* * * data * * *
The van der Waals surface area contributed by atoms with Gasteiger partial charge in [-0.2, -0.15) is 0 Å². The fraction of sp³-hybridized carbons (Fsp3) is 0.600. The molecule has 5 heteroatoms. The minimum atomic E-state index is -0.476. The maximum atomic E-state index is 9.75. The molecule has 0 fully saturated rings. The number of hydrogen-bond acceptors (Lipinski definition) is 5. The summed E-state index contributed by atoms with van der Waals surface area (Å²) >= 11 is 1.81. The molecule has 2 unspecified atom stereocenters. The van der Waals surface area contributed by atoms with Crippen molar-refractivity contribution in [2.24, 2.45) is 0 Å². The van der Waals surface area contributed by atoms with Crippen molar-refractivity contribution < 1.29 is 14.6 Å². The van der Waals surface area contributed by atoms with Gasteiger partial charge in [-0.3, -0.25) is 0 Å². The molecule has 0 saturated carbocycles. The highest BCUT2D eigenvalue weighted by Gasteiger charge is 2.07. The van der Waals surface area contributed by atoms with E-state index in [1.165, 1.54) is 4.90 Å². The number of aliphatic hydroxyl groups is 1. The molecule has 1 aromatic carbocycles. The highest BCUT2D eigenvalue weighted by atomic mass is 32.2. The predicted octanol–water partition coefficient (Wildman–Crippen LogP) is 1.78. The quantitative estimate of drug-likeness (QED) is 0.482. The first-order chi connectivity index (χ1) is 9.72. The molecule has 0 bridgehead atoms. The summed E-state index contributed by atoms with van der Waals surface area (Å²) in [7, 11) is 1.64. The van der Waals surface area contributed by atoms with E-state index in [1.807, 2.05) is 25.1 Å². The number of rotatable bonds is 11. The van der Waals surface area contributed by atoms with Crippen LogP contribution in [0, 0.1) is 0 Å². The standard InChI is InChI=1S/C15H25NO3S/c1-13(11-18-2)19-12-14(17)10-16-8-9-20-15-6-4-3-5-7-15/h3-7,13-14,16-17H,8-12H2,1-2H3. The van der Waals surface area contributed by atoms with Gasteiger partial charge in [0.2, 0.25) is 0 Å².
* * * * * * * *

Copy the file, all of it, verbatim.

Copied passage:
The van der Waals surface area contributed by atoms with Gasteiger partial charge in [-0.2, -0.15) is 0 Å². The fraction of sp³-hybridized carbons (Fsp3) is 0.600. The molecule has 5 heteroatoms. The minimum atomic E-state index is -0.476. The maximum atomic E-state index is 9.75. The molecule has 0 fully saturated rings. The number of hydrogen-bond acceptors (Lipinski definition) is 5. The summed E-state index contributed by atoms with van der Waals surface area (Å²) >= 11 is 1.81. The molecule has 2 unspecified atom stereocenters. The van der Waals surface area contributed by atoms with Crippen molar-refractivity contribution in [2.24, 2.45) is 0 Å². The van der Waals surface area contributed by atoms with Crippen molar-refractivity contribution < 1.29 is 14.6 Å². The van der Waals surface area contributed by atoms with Gasteiger partial charge in [-0.3, -0.25) is 0 Å². The molecule has 0 saturated carbocycles. The highest BCUT2D eigenvalue weighted by Gasteiger charge is 2.07. The van der Waals surface area contributed by atoms with E-state index in [1.165, 1.54) is 4.90 Å². The number of aliphatic hydroxyl groups is 1. The molecule has 1 aromatic carbocycles. The highest BCUT2D eigenvalue weighted by atomic mass is 32.2. The predicted octanol–water partition coefficient (Wildman–Crippen LogP) is 1.78. The quantitative estimate of drug-likeness (QED) is 0.482. The first-order chi connectivity index (χ1) is 9.72. The molecule has 0 bridgehead atoms. The summed E-state index contributed by atoms with van der Waals surface area (Å²) in [7, 11) is 1.64. The van der Waals surface area contributed by atoms with E-state index in [1.807, 2.05) is 25.1 Å². The number of rotatable bonds is 11. The van der Waals surface area contributed by atoms with Crippen LogP contribution in [0, 0.1) is 0 Å². The standard InChI is InChI=1S/C15H25NO3S/c1-13(11-18-2)19-12-14(17)10-16-8-9-20-15-6-4-3-5-7-15/h3-7,13-14,16-17H,8-12H2,1-2H3. The van der Waals surface area contributed by atoms with Gasteiger partial charge in [0.2, 0.25) is 0 Å².